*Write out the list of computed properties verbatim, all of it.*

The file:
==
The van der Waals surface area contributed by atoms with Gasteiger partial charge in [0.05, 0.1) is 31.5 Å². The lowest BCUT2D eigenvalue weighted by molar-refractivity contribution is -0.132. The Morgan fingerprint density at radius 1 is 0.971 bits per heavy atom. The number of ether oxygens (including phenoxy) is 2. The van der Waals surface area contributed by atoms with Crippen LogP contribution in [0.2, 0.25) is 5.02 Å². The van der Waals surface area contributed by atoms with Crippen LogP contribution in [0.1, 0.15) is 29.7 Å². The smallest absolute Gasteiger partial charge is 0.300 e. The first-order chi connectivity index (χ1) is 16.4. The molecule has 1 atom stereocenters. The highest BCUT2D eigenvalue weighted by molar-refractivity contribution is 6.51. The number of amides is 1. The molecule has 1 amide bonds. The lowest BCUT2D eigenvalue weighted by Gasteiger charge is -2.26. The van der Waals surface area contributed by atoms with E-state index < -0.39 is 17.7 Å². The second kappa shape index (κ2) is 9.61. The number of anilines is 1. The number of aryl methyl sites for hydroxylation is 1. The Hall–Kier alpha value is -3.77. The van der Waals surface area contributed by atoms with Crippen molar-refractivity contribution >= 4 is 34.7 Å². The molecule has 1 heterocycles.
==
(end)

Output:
The van der Waals surface area contributed by atoms with Gasteiger partial charge in [0.05, 0.1) is 31.5 Å². The lowest BCUT2D eigenvalue weighted by molar-refractivity contribution is -0.132. The Morgan fingerprint density at radius 1 is 0.971 bits per heavy atom. The number of ether oxygens (including phenoxy) is 2. The van der Waals surface area contributed by atoms with Crippen LogP contribution in [0.2, 0.25) is 5.02 Å². The van der Waals surface area contributed by atoms with Crippen LogP contribution in [0.1, 0.15) is 29.7 Å². The smallest absolute Gasteiger partial charge is 0.300 e. The first-order chi connectivity index (χ1) is 16.4. The molecule has 1 atom stereocenters. The highest BCUT2D eigenvalue weighted by molar-refractivity contribution is 6.51. The number of amides is 1. The molecule has 1 amide bonds. The lowest BCUT2D eigenvalue weighted by Gasteiger charge is -2.26. The van der Waals surface area contributed by atoms with E-state index < -0.39 is 17.7 Å². The second kappa shape index (κ2) is 9.61. The number of anilines is 1. The number of aryl methyl sites for hydroxylation is 1. The Hall–Kier alpha value is -3.77. The van der Waals surface area contributed by atoms with Crippen molar-refractivity contribution >= 4 is 34.7 Å². The molecule has 1 heterocycles.